This recalls, if I may be permitted the comparison, Henry James, an almost contemporary master of nobility and rentier money (first extensively minted in the UK by Jane Austen), whose universe was spread through many novels, from What Maisie- to What Maggie- Knew. But though they share a compulsive need to micro-detail and describe, James perhaps even more than Proust (“he chewed more than he bit off”), theirs are very different  worlds.  As I re-read his final and considered greatest, The Golden Bowl, that eternal rectangle and realization of Austen’s famous requirement of rich bachelors, there is only the slightest resonance with its French cousin: there is no homo-and precious little explicit hetero-eroticism here. I am reminded of a scene in the old British Major Barbara film, in which, as the lovers finally embrace under a London lamppost, a Bobby urges them to move along: “this isn’t Paris, you know!” But perhaps the biggest difference is James’s (avant la lettre) Fitzgeraldian view that the rich are different from you and me, while Proust is in Hemingway’s camp— that they only have more money. To expand a bit, the Golden Bowl’s rich American protagonist and avid discriminating collector is elevated almost to the level of a creator, certainly Fitzgeraldian.

Proust had a far more exalted view of great artists and never likened even a discerning and rich collector like Swann with an artist like Elstir; au contraire! To put it more plainly, Nabokov in his lectures remarks that Austen is a Philistine; I would put James there as well, were that not sacrilege. Indeed, I found surprising James’s rather too obvious cracked golden bowl symbolism  and the Damascene tiles episode, in a work otherwise so delicate. Then there is the casual British anti-Semitism of the era; James’s two Jews are small-time merchants— not altogether unsympathetic, indeed quite noble in some ways— while N’s Jews have all arrived financially, and are not treated too badly by the narrator, only by some of his subjects. Unlike the (obligatory, I was going to say) bit about Jews, there is no humor—nor is that a criticism: James’s tale needs (and brooks) no comic relief, any more than do so many other masterworks; it is the cowardly I who would like some respite as I face his music. Yet I must admit a letdown as to his characters here: I cannot really care about their future, as they are too simply drawn to have enough individuality—I feel I know enough to read their future and it is dull. I say this to my own surprise upon looking back at their delineations. For example, the Prince seems almost like another art work being bought up by the collector; indeed, he is right out of Central Casting, unlike any of N’s characters, except perhaps the (ad hoc) Balbec hotel manager, a minor role; however empty their lives, they and their fate continue to interest us (me). But I digress.

Yet, Proust’s fictitious universe is still one affected by country, the author’s intimately lived history, geography, economics, archeology, and etymology. Being French, he is also Cartesian in his classifications: the main example is the axis of Habit, the strongest force—to Forgetting, its nemesis. He reminds us that Habit steers us on autopilot, while losing a Habit is only possible by a long stretch of Forgetfulness. I didn’t realize the ubiquity of this force and the duality of forgetting until it was so convincingly explained in the novel.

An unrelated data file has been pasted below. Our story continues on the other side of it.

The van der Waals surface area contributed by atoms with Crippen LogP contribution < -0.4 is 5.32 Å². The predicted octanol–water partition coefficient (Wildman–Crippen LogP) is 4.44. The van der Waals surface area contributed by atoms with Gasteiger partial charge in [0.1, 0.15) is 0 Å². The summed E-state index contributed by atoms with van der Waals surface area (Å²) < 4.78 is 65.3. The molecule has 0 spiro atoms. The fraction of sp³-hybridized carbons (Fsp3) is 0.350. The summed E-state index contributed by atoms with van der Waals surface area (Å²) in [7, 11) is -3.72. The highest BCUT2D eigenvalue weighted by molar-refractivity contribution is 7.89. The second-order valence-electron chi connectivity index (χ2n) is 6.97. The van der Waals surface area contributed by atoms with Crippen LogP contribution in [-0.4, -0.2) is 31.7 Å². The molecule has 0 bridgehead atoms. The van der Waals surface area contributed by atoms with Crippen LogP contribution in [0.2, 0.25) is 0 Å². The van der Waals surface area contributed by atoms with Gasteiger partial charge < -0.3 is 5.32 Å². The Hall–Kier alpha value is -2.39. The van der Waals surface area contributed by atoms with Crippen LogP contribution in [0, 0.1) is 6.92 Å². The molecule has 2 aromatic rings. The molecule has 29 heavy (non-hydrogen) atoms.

Each of us will find many examples of this paradigm in their lives. For me, one such example is the habit of adolescent (and pre-) love, one that lingers despite our growing up and finding no response from one’s object. It takes a very long time, and often displacement from the original locale. Another, that I felt on the intellectual level, was one that Chekhov so vividly described as squeezing the Serf from one’s blood drop by drop. In my case, it was the transition from student absorber to researcher-creator. This is probably the most difficult habit for any true scientist to shed. For me it took more than four postdoctoral years to make that transition—then once it came, the floodgates opened. If ever there was an example, one that I immediately realized and internalized, Proust made me a convinced disciple. One cannot underestimate the importance of great art—in this case literature—on a receptive soul.

Thinking about my own evolution in Time as I re-read the work, in moods ranging from idle to literary over seven decades (if greater wisdom did not necessarily ensue), I can only say that once transported to Proust’s world, my changing moods and ages did not seem to alter my reactions so much as did my deeper acquaintance with the personae. Yes, I had lived and experienced a wider world, including the literary one, but I honestly believe that this nonpareil work has no relatives that would enlighten it by comparison (not that there are no other sweeping universes, in many languages.) Likewise, after my first clumsy reading, all subsequent ones, including this latest, seem not to have been by a different me, although they were affected by a different N, as I discovered a few new meanings in a work I thought I knew by heart.

Stanley Deser is Emeritus Professor of Physics at Brandeis University (1958-present). Other institutional affiliations include California Institute of Technology and European Organization for Nuclear Research (CERN). His research interests include quantum theory of fields, elementary particles, gravitation, supergravity, and strings.